External Connections

Internet2 is not the only educational and research network in the world or even in the United States. To allow Internet2 members to collaborate with institutions not connected to Internet2, the Abilene backbone provides connections to many worldwide networks. The following maps show the location of connection points between Abilene and other domestic and international networks.



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Middleware is the layer of software that mediates the connection between the network infrastructure and the applications which use it. It acts as a standard for various services such as security and directories, thus preventing cross-platform compatibility issues and ensuring a higher level of reliability.

In today's Internet, applications need to provide these services themselves, and often end up writing various competing and incompatible codes. The development of Middleware arose out of the awareness of this need for a central system of standards to manage activities and provide services on the Internet.

Middleware is also the name of the working group established under Internet2 to look into developing this software interface. The group has since focused their attention on five key sub-areas:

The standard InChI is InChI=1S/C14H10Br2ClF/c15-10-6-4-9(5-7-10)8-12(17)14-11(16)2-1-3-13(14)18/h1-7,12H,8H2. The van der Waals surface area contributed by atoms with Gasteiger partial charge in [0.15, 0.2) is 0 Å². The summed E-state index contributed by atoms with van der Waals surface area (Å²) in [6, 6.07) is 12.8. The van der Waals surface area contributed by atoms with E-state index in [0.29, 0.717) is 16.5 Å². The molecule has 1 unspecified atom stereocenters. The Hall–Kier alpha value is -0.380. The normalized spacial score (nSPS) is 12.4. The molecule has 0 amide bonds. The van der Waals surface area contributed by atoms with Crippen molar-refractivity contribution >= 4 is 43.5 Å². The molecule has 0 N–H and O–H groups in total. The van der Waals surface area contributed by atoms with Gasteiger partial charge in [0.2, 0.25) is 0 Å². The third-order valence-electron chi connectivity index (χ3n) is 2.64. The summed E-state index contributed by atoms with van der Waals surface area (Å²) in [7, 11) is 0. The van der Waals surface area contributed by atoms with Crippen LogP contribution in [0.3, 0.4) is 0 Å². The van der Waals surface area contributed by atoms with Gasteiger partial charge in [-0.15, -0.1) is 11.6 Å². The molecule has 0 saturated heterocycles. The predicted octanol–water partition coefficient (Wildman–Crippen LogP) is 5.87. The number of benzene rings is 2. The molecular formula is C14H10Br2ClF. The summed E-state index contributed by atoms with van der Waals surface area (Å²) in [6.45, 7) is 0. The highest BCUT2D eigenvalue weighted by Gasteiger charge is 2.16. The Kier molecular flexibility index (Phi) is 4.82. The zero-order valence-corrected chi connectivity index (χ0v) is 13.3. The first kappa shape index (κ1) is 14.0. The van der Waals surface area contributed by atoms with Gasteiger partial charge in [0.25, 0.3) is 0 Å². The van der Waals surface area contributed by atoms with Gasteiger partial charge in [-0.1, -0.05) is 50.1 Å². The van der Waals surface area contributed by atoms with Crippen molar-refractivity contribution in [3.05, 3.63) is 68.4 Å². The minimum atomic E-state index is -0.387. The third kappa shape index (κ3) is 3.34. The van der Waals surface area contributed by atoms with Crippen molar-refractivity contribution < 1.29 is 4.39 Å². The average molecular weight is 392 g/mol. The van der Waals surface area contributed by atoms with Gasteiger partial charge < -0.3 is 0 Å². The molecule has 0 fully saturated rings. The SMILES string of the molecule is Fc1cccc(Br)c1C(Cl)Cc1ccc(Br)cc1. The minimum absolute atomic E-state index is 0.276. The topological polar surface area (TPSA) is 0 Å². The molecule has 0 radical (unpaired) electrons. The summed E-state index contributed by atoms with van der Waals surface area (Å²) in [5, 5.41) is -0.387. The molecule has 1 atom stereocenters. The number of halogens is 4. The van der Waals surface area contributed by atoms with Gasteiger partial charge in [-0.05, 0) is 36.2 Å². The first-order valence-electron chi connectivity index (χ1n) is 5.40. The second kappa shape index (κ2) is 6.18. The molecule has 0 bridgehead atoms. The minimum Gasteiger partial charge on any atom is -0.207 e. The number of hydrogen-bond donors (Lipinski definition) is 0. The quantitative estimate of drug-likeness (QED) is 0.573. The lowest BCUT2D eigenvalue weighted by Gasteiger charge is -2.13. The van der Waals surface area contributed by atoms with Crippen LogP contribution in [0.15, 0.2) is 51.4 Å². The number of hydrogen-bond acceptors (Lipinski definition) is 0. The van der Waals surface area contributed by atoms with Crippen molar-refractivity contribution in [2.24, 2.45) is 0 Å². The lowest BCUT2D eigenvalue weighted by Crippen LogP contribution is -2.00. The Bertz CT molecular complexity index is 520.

• Directories - they allow users and applications to search for information about other users and applications on the network.

  • Identifiers - they are labels for users, applications and other entities on the network. By systematically allocating identifiers to entities on the network, it becomes easier to produce applications which work with these entities. It also allows better protection of user privacy and network security.

  • Authentication - it is the process that ensures that the use of identifiers is valid and secure. The main work is in studying various ways of verifying the identity of a user, such as through passwords or biometrics.

  • Authorization - it is the process which sets the tasks and information that the user is permitted to access. For example, a scientist at a certain laboratory would be allowed to access equipment and data from his workplace by means of his identifier.

  • Public Key Infrastructure - it refers to a very promising but complex and hard-to-implement set of techniques for electronic security. This security is achieved by the exchange of electronic credentials known as certificates. Certificates form the basis on which the other four sub-areas are built: they are stored in directories, tied with related identifiers, and are applied in authentication and authorization processes.